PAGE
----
ROME — Italy's long and agonizing political crisis appeared to be nearing a climax Wednesday--if not an end--as Prime Minister Silvio Berlusconi and his enemies began an angry parliamentary showdown amid mounting reports that his resignation was imminent.
In a 45-minute speech, the media magnate denounced onetime allies attempting to topple his 8-month-old government as "turncoats" betraying not only him but the nation.
His opponents told him his days in office were numbered and accused him of monarchical pretense.
"I must remind you, Mr. Berlusconi," declared Northern League leader Umberto Bossi--once an ally, now an enemy--"that the state is not you, and after you, there will be no deluge. The state will not collapse."
The dramatic debate--punctuated by cheers and jeers, heckling and banner-waving--stormed on into the night. It was a prelude to a vote of confidence likely to take place within the following 48 hours unless Berlusconi preempts it by submitting his resignation.
A government spokesman said Wednesday night that Berlusconi's resignation could come today.
If he resigns, he is not likely to go quietly. He gave all the appearances Wednesday of a man determined to fight on, either by attempting to form a new coalition or fighting for power in a new election. Earlier this week, he called on his followers to take to the streets in massive demonstrations if he is ousted.
He has, Berlusconi told Parliament, "a mandate to govern." Only the voters can settle things now, he said. "It is inevitable."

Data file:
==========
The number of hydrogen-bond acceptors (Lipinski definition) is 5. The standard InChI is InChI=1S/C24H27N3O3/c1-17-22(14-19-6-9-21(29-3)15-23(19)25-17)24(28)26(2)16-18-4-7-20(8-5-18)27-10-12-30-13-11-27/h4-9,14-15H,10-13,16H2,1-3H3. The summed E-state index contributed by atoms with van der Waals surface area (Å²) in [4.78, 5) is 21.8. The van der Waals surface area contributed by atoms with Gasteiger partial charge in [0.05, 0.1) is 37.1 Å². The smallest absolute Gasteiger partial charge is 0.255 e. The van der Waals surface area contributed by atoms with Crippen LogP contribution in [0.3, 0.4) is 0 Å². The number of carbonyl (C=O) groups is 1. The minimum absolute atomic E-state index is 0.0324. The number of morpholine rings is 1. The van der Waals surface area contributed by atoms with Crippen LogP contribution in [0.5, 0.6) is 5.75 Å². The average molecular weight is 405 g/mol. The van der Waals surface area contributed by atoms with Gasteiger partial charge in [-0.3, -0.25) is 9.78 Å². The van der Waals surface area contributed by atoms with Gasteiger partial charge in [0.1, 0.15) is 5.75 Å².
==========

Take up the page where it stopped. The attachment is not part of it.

Many observers here said the gap in Parliament between leftists and conservatives would make formation of anything but an interim government impossible. A number of members of Parliament speaking Wednesday advocated just that--an interim, caretaker government to forestall chaos.
The death of Italy's 53rd postwar government, if it happens, will come from the same forces that gave it life: corruption, fiscal instability, general discontent and ceaseless feuding among parties and factions. Those were the conditions when Berlusconi's conservative coalition surged to electoral victory March 28, convincing voters that a populist "outsider" and a Parliament of novices would bring an end to Italy's troubles.
Instead of fixing the problems, Berlusconi has become identified with them. His fiscal austerity measures--particularly attempts to cut government-funded pensions--alienated trade unions. He and his business empire, Fininvest, became prime targets of Italy's aggressive corruption probers.
Berlusconi's coalition--consisting of his own Forza Italia movement, the neo-Fascist National Alliance and Bossi's Northern League--was shaky from the start. It began to disintegrate earlier this month when Bossi formally withdrew, taking most, if not all, of his party with him.